Each class-2 high-vis safety vest with pockets must be safety orange or yellow and is typically sleeveless. Class-2 vests must have a minimum 775 square inches of background material for large vests and 540 square inches for small vests. This HVSA vest class must also have a minimum of 201 square inches of reflective material (minimum 1.375-inch width), with reflective material included between the shoulders and elbows. 



Designed for the most hazardous environments when visibility is imperative, class-3 vests are indicated for jobs near or on roadways (>50 mph) where workers may also encounter high task loads and a wide range of weather conditions. Wearers may include construction workers, tow truck operators, emergency responders, incident site investigators, roadside assistant teams and utility crews. 

Class-3 vests are the largest of the high-vis safety vests, resembling a short-sleeved t-shirt. These vests require a full 1,240 square inches of safety orange or yellow background fabric with at least 310 square inches (minimum 2-inch width) of reflective striping. Split trim vest designs must have a minimum 1-inch striping width. 


What Are the Main HVSA Vest Types? 

Each ANSI high-vis safety vest type is designed for different work environments and task loads. 



Yellow with orange safety vest intended for non-roadway occupational use. Type O includes class 1 safety vests for use in off-road situations like sporting events, marathons, concert and speaking events, delivery routes and parking lots.  



Yellow with orange safety vest intended for roadway occupational use. Type R includes class 2 and 3 vests. These vests may be worn by construction or utility workers, surveyors, crossing guards, parking lot attendants, airport tarmac workers, flaggers, nighttime construction teams and DOT workers. 



Yellow with orange high-vis safety vests intended for first responders and law enforcement. Type P includes class 2 and class 3 vests. Wearers may include police personnel, ambulance and EMS crews, fire personnel and sheriffs.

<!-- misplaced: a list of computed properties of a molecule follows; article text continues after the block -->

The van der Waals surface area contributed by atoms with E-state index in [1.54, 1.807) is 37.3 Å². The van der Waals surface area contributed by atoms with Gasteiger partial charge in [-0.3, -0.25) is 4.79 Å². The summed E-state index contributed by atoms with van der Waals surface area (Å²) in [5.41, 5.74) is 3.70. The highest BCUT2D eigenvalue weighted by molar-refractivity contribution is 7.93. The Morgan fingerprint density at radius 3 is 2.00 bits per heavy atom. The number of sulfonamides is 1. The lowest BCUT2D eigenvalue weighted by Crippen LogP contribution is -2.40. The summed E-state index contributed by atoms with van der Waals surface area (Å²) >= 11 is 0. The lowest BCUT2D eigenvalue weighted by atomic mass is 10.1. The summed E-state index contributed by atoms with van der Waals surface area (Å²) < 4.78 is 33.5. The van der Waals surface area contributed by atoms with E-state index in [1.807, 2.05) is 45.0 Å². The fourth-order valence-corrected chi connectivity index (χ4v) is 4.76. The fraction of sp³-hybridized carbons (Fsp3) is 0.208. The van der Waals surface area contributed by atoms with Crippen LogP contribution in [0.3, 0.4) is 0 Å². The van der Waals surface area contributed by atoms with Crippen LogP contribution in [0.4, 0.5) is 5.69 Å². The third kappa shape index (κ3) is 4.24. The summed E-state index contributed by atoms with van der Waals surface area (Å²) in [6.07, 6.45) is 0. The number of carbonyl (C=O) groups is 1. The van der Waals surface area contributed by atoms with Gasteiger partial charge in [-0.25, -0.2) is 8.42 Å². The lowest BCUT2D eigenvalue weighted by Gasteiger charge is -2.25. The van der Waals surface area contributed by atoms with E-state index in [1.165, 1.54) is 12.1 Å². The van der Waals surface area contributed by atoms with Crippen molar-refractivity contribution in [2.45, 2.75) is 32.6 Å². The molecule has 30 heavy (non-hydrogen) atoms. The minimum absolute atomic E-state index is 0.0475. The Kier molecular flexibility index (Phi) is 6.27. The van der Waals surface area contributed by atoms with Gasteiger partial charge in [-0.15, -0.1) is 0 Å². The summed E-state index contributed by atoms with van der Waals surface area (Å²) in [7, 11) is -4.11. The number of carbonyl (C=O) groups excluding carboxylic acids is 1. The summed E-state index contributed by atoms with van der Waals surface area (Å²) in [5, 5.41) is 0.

What Type of High-Vis Safety Vests Materials Are Approved? 

All HVSA vests are required by ANSI to have a minimum of two material types: background fabric and retroreflective or combined performance material.  

  • Made from breathable mesh or similar fabric, the background material is typically fluorescent yellow or orange. The fabric is easy to spot during daytime.
  • Retroreflective material is the vest’s safety striping, which is highly visible at night when hit with car headlights or other light sources. Often found in silver, white or gray colors, this material reflects oncoming light back to the original light source.
  • ANSI-approved high-vis safety vests may also have combined-performance material instead of retroreflective tape. Combined-performance tape or striping has retro-reflective qualities and is fluorescent like the background fabric. This material offers both daytime and nighttime visibility. 
    What Other Vest Features Should I Know About? 

Some class I, II and III safety vests also come with extra features, which may be required by some jobsite managers. Popular options include, but are not limited to: